Monday Morning, February 24, 2008
That one of the top Oscar nominees for Best Picture would have as it’s title one of the central themes of Christian systematic theology is quite a curious thing. Even more curious – the novel on which the film is based was written by an outspoken atheist.
The word certainly can be used in ordinary language without the biblical implications, I gather. (Atonement: “reparation for an offense or injury” – Webster.)
In one of the title songs (in the new muscial Wicked), Elphaba, the Wicked Witch of the West declares, “No good deed goes unpunished!” Out there in the non-theological world there is this cosmic sense that everything ultimately must come into balance. Evil is balanced off by good. Good by evil. If good outweighs the bad at any particular moment, then something bad must inevitably happen in the same measure and so it goes. One could also conclude that the opposite of Elphaba’s statement of faith is also true – no bad deed goes unrewarded.
What happens, then, when guilt has nowhere to go? When forgiveness and reconciliation are impossible? Where is the balance then? Ian McEwan contemplates these questions in his highly acclaimed novel (which, I have yet to read). Christopher Hampton wrote his screen-play (based McEwan’s novel) which contemplates the same perplexities. Is it simply a matter of cosmic balance, or is there something more?
Young Briony Tallis is a thirteen year old with a rich imagination. As she wanders around the grand estate outside London as war brews up in Europe with Germany’s crude nationalism expanding rough-shod in all directions, she becomes a keen observer. Her attempts to synthesize the meaning of the things she sees and hears become an obsession. But they fall well short. She is young. Impressionable. Unsure.
She witnesses a crime. A terrible crime. (Rape.) Her conclusions mix all the raging complexities of adolescence into a place of feigned certainty. But in her heart she knows full well that certain she is not. Still, with a convincing sense of moral outrage, she accuses the man who jilted her – Robbie – the subject of her young fancies. He chose her older sister, Cecelia, as the subject of his affections. She could not forgive him. Based on her testimony, Robbie is sent to prison, where, she fully believes, he belongs.
It’s only later that she comes to terms with the awful consequence of her deceitful lie. And as she ruminates over the news of his fate and that of her sister’s (when they are separated by the prison sentence, they never see each other again), she is overcome by a guilt she can not escape. The outcome is irreversible. The moment irretrievable. It was not some random onset of an uncontrollable outside force; it was her faulty choice. Her false witness. Her need for revenge.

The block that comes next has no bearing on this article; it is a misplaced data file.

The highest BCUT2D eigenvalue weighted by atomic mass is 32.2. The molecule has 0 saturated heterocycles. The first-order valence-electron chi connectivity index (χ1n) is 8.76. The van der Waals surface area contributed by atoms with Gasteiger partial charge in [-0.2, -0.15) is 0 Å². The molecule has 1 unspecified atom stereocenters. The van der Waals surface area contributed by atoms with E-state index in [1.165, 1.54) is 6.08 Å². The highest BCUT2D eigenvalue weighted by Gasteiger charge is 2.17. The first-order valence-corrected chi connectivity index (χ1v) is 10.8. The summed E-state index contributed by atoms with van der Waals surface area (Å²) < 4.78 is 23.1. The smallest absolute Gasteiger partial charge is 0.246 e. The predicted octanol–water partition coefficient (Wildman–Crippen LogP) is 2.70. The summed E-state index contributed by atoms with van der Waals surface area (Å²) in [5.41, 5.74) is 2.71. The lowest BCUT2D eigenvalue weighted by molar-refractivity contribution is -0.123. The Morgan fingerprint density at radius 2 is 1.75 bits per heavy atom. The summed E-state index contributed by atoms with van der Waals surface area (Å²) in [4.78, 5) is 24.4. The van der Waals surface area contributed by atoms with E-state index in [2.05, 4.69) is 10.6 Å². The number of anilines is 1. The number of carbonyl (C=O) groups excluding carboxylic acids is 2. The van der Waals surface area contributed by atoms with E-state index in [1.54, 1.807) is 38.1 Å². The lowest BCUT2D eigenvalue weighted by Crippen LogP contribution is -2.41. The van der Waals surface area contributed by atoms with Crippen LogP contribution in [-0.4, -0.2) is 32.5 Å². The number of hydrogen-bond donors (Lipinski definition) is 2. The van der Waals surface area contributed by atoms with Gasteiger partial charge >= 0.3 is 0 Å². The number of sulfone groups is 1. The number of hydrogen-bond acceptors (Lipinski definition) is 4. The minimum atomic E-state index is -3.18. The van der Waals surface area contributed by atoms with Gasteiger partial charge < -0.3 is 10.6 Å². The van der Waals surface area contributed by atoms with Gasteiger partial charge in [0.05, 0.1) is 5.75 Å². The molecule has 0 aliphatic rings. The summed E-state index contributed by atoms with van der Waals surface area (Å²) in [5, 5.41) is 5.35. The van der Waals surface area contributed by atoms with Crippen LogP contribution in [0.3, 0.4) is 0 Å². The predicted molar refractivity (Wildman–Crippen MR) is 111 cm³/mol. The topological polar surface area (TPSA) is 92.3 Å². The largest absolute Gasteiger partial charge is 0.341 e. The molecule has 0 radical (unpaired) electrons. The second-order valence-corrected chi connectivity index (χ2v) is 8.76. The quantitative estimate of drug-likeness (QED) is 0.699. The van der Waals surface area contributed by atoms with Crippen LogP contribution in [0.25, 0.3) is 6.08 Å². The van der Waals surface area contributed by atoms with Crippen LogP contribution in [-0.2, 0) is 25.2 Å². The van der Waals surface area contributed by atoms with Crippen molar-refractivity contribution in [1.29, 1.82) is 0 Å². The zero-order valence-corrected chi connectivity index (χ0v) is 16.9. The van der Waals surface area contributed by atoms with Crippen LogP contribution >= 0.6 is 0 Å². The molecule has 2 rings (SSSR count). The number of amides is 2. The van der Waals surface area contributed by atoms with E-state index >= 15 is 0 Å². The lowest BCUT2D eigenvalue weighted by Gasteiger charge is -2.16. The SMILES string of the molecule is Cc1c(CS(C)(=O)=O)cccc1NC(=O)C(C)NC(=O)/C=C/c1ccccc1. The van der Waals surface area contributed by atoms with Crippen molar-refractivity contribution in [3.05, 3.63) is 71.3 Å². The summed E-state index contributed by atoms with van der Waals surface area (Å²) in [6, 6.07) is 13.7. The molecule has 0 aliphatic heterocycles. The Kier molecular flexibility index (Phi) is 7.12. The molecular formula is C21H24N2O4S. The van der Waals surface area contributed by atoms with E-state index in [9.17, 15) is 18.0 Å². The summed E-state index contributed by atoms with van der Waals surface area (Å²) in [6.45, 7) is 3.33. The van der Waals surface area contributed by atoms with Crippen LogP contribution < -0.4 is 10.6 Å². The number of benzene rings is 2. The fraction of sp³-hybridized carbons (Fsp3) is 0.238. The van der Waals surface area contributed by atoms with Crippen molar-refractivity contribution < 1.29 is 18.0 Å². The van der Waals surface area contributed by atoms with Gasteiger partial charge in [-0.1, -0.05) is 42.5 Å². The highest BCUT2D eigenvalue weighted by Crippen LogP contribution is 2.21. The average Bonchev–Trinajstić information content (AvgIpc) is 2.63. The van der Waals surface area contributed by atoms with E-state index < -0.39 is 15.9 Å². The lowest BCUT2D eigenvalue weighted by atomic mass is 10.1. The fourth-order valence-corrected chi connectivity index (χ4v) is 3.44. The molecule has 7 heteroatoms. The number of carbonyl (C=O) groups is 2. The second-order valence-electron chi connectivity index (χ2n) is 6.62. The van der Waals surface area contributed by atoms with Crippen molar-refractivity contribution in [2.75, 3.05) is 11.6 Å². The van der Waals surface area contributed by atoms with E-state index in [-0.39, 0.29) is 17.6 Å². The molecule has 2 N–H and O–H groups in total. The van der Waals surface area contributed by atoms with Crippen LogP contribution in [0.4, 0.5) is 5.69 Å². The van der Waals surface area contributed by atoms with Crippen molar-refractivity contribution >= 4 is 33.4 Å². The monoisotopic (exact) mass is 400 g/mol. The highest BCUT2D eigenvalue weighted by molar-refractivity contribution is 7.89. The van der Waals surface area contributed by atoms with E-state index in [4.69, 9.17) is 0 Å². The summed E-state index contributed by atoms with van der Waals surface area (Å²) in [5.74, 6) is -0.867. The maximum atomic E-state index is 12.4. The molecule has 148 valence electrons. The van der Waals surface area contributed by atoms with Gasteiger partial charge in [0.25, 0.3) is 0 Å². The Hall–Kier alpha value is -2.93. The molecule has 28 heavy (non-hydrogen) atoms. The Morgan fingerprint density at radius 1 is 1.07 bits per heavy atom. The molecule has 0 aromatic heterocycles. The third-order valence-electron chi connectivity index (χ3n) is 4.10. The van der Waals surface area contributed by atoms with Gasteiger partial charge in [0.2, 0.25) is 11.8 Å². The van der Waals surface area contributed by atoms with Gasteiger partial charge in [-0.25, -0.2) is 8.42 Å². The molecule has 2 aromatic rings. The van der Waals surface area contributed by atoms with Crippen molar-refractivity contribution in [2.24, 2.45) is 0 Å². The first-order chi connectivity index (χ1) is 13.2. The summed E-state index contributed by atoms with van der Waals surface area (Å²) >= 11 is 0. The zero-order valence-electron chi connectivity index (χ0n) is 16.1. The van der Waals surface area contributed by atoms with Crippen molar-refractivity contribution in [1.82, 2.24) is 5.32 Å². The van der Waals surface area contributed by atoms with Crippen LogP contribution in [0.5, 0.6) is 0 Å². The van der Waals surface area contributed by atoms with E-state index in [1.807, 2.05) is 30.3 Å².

So what does she do?
In an interview1 with The New Republic, the novel’s author talks about his atheism and the “neo-atheists” who are getting so much attention these days. McEwan complains that “Atheism” is an uncomfortable label because, as he puts it, “no one wants to be defined by what he doesn’t believe.” He goes on to make the point that even atheists have moral dilemmas and that these complex human questions fascinate him.
Briony’s quest for atonement makes for a best-selling novel and a powerful film. I won’t spoil it for you by revealing any more detail.
* * * * * * *
But on this Monday morning, as a leader, you carry around a sack full of heavy stuff, too. When you run out of fingers on one hand to count up the decades, you’ve had sufficient time to fill it up. There are plenty of missteps logged in the memory bank to stir up the guilt and the remorse and the regrets and the wish to get another shot at trying it again.
How do I know? Ha!
McEwan borrowed the term not just from the dictionary, but from the theology books. It’s too bad he so easily dismisses the God dynamic. Isn’t that where the real answer is?
It’s not balancing Elphaba’s scales of chance. It’s balancing the scales of justice. The primary assumption raised by the term “atonement” is that a price must be paid.
And on this Monday morning, be thankful.
Copyright, Kenneth E Kemp, 2008
1 My thanks to Chuck Colson’s colleague, Mark Earley, for pointing me to the New Republic interview in his essay, Theology in the Theater published in Break Point.